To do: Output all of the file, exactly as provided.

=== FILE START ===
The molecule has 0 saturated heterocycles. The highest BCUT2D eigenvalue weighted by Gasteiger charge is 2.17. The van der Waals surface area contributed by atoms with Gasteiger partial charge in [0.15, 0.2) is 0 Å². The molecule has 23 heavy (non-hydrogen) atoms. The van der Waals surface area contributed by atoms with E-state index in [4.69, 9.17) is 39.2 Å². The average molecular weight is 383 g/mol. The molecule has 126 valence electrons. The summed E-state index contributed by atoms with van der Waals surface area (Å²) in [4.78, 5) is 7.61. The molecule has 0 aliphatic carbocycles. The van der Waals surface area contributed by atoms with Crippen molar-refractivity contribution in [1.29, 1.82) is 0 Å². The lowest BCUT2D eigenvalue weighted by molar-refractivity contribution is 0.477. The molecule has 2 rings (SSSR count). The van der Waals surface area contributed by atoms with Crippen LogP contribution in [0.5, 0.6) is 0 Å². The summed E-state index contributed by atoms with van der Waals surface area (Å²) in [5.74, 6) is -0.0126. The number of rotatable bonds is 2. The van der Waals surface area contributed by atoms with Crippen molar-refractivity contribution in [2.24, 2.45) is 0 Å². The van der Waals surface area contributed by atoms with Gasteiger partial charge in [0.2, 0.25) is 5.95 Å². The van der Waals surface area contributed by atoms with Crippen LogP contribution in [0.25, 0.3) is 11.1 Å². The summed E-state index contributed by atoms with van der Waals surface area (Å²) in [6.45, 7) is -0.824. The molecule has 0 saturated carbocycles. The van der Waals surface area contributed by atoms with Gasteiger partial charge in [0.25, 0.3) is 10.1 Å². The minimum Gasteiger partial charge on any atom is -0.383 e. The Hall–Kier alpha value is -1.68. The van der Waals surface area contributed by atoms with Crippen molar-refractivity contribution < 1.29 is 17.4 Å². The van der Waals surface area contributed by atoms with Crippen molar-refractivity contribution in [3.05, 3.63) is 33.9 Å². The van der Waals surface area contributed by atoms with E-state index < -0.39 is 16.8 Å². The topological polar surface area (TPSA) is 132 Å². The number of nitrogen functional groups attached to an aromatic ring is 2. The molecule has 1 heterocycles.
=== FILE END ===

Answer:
The molecule has 0 saturated heterocycles. The highest BCUT2D eigenvalue weighted by Gasteiger charge is 2.17. The van der Waals surface area contributed by atoms with Gasteiger partial charge in [0.15, 0.2) is 0 Å². The molecule has 23 heavy (non-hydrogen) atoms. The van der Waals surface area contributed by atoms with E-state index in [4.69, 9.17) is 39.2 Å². The average molecular weight is 383 g/mol. The molecule has 126 valence electrons. The summed E-state index contributed by atoms with van der Waals surface area (Å²) in [4.78, 5) is 7.61. The molecule has 0 aliphatic carbocycles. The van der Waals surface area contributed by atoms with Crippen molar-refractivity contribution in [1.29, 1.82) is 0 Å². The lowest BCUT2D eigenvalue weighted by molar-refractivity contribution is 0.477. The molecule has 2 rings (SSSR count). The van der Waals surface area contributed by atoms with Crippen LogP contribution in [0.5, 0.6) is 0 Å². The summed E-state index contributed by atoms with van der Waals surface area (Å²) in [5.74, 6) is -0.0126. The number of rotatable bonds is 2. The van der Waals surface area contributed by atoms with Crippen molar-refractivity contribution in [2.24, 2.45) is 0 Å². The van der Waals surface area contributed by atoms with Gasteiger partial charge in [0.2, 0.25) is 5.95 Å². The van der Waals surface area contributed by atoms with Crippen LogP contribution in [0.25, 0.3) is 11.1 Å². The summed E-state index contributed by atoms with van der Waals surface area (Å²) in [6.45, 7) is -0.824. The molecule has 0 saturated carbocycles. The van der Waals surface area contributed by atoms with Gasteiger partial charge in [0.25, 0.3) is 10.1 Å². The minimum Gasteiger partial charge on any atom is -0.383 e. The Hall–Kier alpha value is -1.68. The van der Waals surface area contributed by atoms with Crippen molar-refractivity contribution < 1.29 is 17.4 Å². The van der Waals surface area contributed by atoms with Crippen molar-refractivity contribution in [3.05, 3.63) is 33.9 Å². The van der Waals surface area contributed by atoms with E-state index < -0.39 is 16.8 Å². The topological polar surface area (TPSA) is 132 Å². The number of nitrogen functional groups attached to an aromatic ring is 2. The molecule has 1 heterocycles.